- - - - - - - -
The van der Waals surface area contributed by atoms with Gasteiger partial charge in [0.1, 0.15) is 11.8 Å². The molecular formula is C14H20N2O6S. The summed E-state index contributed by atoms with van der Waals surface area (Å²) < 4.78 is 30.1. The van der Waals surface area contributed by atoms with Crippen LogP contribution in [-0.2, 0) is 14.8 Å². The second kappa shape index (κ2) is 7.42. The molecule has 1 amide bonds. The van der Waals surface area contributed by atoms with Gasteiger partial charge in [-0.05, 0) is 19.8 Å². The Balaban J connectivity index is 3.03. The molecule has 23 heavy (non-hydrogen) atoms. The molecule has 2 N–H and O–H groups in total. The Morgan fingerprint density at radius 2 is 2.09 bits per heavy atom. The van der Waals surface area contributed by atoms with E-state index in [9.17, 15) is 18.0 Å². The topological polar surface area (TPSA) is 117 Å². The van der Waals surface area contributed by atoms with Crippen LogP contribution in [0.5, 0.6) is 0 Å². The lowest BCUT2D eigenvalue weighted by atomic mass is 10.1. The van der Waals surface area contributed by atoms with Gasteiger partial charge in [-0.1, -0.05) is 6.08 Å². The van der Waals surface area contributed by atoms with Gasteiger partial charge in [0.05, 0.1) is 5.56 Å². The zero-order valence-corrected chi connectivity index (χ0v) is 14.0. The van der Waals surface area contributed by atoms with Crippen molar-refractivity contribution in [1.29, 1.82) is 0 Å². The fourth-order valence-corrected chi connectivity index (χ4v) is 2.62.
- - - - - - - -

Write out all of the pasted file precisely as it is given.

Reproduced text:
The van der Waals surface area contributed by atoms with Gasteiger partial charge in [0.1, 0.15) is 11.8 Å². The molecular formula is C14H20N2O6S. The summed E-state index contributed by atoms with van der Waals surface area (Å²) < 4.78 is 30.1. The van der Waals surface area contributed by atoms with Crippen LogP contribution in [-0.2, 0) is 14.8 Å². The second kappa shape index (κ2) is 7.42. The molecule has 1 amide bonds. The van der Waals surface area contributed by atoms with Gasteiger partial charge in [-0.05, 0) is 19.8 Å². The Balaban J connectivity index is 3.03. The molecule has 23 heavy (non-hydrogen) atoms. The molecule has 2 N–H and O–H groups in total. The Morgan fingerprint density at radius 2 is 2.09 bits per heavy atom. The van der Waals surface area contributed by atoms with E-state index in [9.17, 15) is 18.0 Å². The topological polar surface area (TPSA) is 117 Å². The van der Waals surface area contributed by atoms with Crippen LogP contribution in [0.5, 0.6) is 0 Å². The lowest BCUT2D eigenvalue weighted by atomic mass is 10.1. The van der Waals surface area contributed by atoms with Gasteiger partial charge in [-0.1, -0.05) is 6.08 Å². The van der Waals surface area contributed by atoms with Gasteiger partial charge in [0.05, 0.1) is 5.56 Å². The zero-order valence-corrected chi connectivity index (χ0v) is 14.0. The van der Waals surface area contributed by atoms with Crippen molar-refractivity contribution in [1.29, 1.82) is 0 Å². The fourth-order valence-corrected chi connectivity index (χ4v) is 2.62.